August 21, 2012

Night-Night Chicken Little

Shortly after I posted the update about Chicken Little, Mama Hen decided it was time to start spending the night in the coop. Until then, she and Chicken Little had slept in the goats' hay feeder. She set about trying to coax Chicken Little to follow her into the coop. Doing this however, is a little trickier than simply walking through a little door. Because of the way the building was constructed (with diagonal bracing in the corners), we ended up having to build a couple of ramps to give chickens access to the outside.

An early photo of the chicken entry into the coop

Mama Hen would go into the coop to the feeder, and cluck loudly in her best "I found food!" cluck. Chicken Little would peep like the dickens outside, but never ventured to even try to get into the coop.

Was it because the ramp was so steep?

Was it because the entrance was so dark & foreboding?

Was it because there might be big scary chickens inside?

Finally Mama just started spending the night inside the coop anyway, leaving Chicken Little to his (or her) own resources. Chicken Little decided the next best thing to Mama, was to roost on a goat.

Surprise is actually very accommodating when it comes to things like this

Well, I thought, this will never do. We already had one barnyard scandal ("Psst. Have You Heard The Latest?") because of a chicken who thought he was a goat. The only thing for it was to start putting Chicken Little to roost every night myself.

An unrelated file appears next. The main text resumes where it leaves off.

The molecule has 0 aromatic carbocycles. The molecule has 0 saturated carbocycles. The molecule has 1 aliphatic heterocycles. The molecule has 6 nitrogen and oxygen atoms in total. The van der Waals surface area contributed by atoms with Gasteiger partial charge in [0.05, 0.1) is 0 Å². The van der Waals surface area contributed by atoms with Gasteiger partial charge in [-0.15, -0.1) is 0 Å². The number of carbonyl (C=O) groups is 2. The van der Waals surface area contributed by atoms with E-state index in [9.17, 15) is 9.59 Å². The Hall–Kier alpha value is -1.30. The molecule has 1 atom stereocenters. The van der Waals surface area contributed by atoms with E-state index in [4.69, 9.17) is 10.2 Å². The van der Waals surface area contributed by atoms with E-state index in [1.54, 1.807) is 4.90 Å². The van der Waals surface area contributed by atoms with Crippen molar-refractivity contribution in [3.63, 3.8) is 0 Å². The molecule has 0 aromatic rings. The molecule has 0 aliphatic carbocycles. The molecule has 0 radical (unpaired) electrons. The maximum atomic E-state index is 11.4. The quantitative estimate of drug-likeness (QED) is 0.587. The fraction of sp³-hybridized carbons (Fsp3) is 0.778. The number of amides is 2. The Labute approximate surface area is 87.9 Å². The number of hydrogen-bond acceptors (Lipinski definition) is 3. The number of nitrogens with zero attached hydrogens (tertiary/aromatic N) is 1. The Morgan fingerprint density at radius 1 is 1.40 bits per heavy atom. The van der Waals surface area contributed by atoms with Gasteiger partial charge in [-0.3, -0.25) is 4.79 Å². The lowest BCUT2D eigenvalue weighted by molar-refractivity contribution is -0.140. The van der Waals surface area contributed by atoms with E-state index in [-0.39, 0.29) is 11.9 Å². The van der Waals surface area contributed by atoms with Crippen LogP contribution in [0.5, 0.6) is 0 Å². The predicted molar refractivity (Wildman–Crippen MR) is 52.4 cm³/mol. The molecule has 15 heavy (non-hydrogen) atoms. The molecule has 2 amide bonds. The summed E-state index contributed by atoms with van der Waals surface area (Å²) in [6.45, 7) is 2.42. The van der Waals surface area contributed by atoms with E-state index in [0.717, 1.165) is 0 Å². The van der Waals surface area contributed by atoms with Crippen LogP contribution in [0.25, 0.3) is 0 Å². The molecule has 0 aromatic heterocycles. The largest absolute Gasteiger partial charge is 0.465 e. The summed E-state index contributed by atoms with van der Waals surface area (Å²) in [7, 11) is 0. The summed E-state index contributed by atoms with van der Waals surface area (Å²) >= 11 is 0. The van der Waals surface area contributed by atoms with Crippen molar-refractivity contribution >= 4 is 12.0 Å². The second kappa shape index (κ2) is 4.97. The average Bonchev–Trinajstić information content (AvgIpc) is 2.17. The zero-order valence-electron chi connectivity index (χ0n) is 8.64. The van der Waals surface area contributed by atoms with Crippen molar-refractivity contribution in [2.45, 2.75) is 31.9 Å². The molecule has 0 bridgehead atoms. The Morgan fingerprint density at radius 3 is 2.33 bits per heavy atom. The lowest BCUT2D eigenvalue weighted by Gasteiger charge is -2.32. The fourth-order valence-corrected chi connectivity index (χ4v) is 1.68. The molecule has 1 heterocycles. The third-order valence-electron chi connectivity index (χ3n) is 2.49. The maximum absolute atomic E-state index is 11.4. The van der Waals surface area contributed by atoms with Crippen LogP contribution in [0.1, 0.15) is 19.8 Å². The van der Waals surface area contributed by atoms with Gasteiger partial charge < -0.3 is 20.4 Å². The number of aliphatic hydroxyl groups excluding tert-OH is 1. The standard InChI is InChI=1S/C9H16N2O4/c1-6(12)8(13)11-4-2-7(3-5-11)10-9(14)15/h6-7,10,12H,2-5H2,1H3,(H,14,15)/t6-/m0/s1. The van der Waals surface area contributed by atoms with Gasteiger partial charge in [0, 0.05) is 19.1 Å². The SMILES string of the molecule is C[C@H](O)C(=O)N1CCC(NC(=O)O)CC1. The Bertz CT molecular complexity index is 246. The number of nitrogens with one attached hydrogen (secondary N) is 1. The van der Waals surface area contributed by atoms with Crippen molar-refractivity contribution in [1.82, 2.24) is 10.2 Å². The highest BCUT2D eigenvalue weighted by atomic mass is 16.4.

So for several nights, I would have to go catch Chicken Little to be carried into the chicken coop.

After about 4 or 5 evenings of this, I went into the goat half of the shed, but there was no Chicken Little. I listened, but didn't hear any peeping. I looked around, but saw no chickens anywhere. I finally took a look in the coop to discover this...

One of the big chickens now

Chicken Little had figured it out and gone to roost without help. One of the big chickens at last.

Our set-up is why I tried to break Mama Hen's broody in the first place. Our chicken coop is half of an outbuilding that was here when we bought the place (see "The Chicken To-Do List"). It's worked well enough, but I am continually analyzing it with a view to replacing it someday. A coop that can accommodate brooding hens and baby chicks is on the drawing board, along with a new goat shed and milking parlor. I'll share our ideas with you soon.


  1. What a sweet story with a happy ending..She is such a big girl now with all of the other chickens! xo

  2. Can't wait to hear about all the plans! So glad she is with the big girls now!

  3. The big chickens will keep reminding the chick of it's low ranking in the flock but it is a natural thing which works out with time. It is good that you trained it to go in by itself at night. Now if only it isn't a rooster.

  4. Honestly, when I first read your title I was a bit worried that little chicken had taken a permanent dirt nap. I'm so glad this is just about being introduced to the flock and that little chicken is doing just fine.

    I'm probably wrong, but I thought that chickens like to be all crowded in for the night.

  5. How cute was this story. I'm so glad Chicken Little learned where his/her rightful place was but the picture of him/her on top of the goat was adorable. And such a sweet goat too to let the little chick "roost" on top! I'm also happy for the mother hen to have been successful at raising her chick. Great post!

  6. Sherri, it was all too good not to share. :)

    Jaclyn, those plans have been a long time in the making. :) Once a year we do a review and analysis. Hopefully we're starting to figure the animal situation out.

    Sunnybrook, so true. It's sad and annoying that they all chase and pick on Chicken Little, but like you say, it's their natural order of things. I'm hoping it isn't a rooster too!

    Renee, were you relieved? ;) Seems like chickens all like the top rung of the roost and will squabble over that. Usually all of them will spend the night on the top two. In winter, they do huddle together more.